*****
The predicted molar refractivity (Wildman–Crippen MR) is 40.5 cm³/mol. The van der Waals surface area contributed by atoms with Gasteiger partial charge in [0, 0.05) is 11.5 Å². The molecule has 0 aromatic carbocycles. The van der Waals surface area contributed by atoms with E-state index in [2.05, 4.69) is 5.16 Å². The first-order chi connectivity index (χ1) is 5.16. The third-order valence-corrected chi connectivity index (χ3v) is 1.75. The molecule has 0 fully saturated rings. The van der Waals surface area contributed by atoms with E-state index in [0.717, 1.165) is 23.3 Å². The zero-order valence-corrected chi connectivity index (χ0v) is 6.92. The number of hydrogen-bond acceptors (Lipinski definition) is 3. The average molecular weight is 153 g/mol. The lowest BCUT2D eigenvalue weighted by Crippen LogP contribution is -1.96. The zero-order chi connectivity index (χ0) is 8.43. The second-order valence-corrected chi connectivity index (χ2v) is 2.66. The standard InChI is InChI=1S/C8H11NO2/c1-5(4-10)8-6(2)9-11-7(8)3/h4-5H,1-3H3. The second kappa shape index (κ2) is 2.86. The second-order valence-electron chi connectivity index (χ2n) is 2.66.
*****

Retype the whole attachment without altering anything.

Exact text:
The predicted molar refractivity (Wildman–Crippen MR) is 40.5 cm³/mol. The van der Waals surface area contributed by atoms with Gasteiger partial charge in [0, 0.05) is 11.5 Å². The molecule has 0 aromatic carbocycles. The van der Waals surface area contributed by atoms with E-state index in [2.05, 4.69) is 5.16 Å². The first-order chi connectivity index (χ1) is 5.16. The third-order valence-corrected chi connectivity index (χ3v) is 1.75. The molecule has 0 fully saturated rings. The van der Waals surface area contributed by atoms with E-state index in [0.717, 1.165) is 23.3 Å². The zero-order valence-corrected chi connectivity index (χ0v) is 6.92. The number of hydrogen-bond acceptors (Lipinski definition) is 3. The average molecular weight is 153 g/mol. The lowest BCUT2D eigenvalue weighted by Crippen LogP contribution is -1.96. The zero-order chi connectivity index (χ0) is 8.43. The second-order valence-corrected chi connectivity index (χ2v) is 2.66. The standard InChI is InChI=1S/C8H11NO2/c1-5(4-10)8-6(2)9-11-7(8)3/h4-5H,1-3H3. The second kappa shape index (κ2) is 2.86. The second-order valence-electron chi connectivity index (χ2n) is 2.66.